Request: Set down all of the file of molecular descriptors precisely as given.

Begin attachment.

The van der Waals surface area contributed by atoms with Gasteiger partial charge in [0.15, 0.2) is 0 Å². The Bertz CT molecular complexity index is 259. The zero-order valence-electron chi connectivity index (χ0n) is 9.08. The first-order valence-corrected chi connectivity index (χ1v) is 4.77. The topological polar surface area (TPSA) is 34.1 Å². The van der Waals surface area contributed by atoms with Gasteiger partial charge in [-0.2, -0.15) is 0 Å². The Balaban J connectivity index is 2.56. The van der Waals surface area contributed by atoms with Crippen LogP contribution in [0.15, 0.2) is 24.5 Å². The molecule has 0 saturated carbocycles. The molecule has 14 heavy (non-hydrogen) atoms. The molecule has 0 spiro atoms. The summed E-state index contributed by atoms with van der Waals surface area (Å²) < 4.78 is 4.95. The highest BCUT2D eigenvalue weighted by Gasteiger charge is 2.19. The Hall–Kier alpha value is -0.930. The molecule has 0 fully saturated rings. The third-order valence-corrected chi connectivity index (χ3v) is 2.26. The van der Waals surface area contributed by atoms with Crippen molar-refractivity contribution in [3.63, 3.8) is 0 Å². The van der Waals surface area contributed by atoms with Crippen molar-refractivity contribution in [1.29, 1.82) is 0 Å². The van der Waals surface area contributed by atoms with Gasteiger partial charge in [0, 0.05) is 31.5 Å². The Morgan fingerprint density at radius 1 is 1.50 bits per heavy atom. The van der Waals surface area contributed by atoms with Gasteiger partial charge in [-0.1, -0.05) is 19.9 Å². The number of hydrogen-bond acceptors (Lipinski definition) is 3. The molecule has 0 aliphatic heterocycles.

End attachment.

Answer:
The van der Waals surface area contributed by atoms with Gasteiger partial charge in [0.15, 0.2) is 0 Å². The Bertz CT molecular complexity index is 259. The zero-order valence-electron chi connectivity index (χ0n) is 9.08. The first-order valence-corrected chi connectivity index (χ1v) is 4.77. The topological polar surface area (TPSA) is 34.1 Å². The van der Waals surface area contributed by atoms with Gasteiger partial charge in [-0.2, -0.15) is 0 Å². The Balaban J connectivity index is 2.56. The van der Waals surface area contributed by atoms with Crippen LogP contribution in [0.15, 0.2) is 24.5 Å². The molecule has 0 saturated carbocycles. The molecule has 14 heavy (non-hydrogen) atoms. The molecule has 0 spiro atoms. The summed E-state index contributed by atoms with van der Waals surface area (Å²) < 4.78 is 4.95. The highest BCUT2D eigenvalue weighted by Gasteiger charge is 2.19. The Hall–Kier alpha value is -0.930. The molecule has 0 fully saturated rings. The third-order valence-corrected chi connectivity index (χ3v) is 2.26. The van der Waals surface area contributed by atoms with Crippen molar-refractivity contribution in [3.63, 3.8) is 0 Å². The van der Waals surface area contributed by atoms with Crippen molar-refractivity contribution in [1.29, 1.82) is 0 Å². The van der Waals surface area contributed by atoms with Gasteiger partial charge in [0, 0.05) is 31.5 Å². The Morgan fingerprint density at radius 1 is 1.50 bits per heavy atom. The van der Waals surface area contributed by atoms with Gasteiger partial charge in [-0.1, -0.05) is 19.9 Å². The number of hydrogen-bond acceptors (Lipinski definition) is 3. The molecule has 0 aliphatic heterocycles.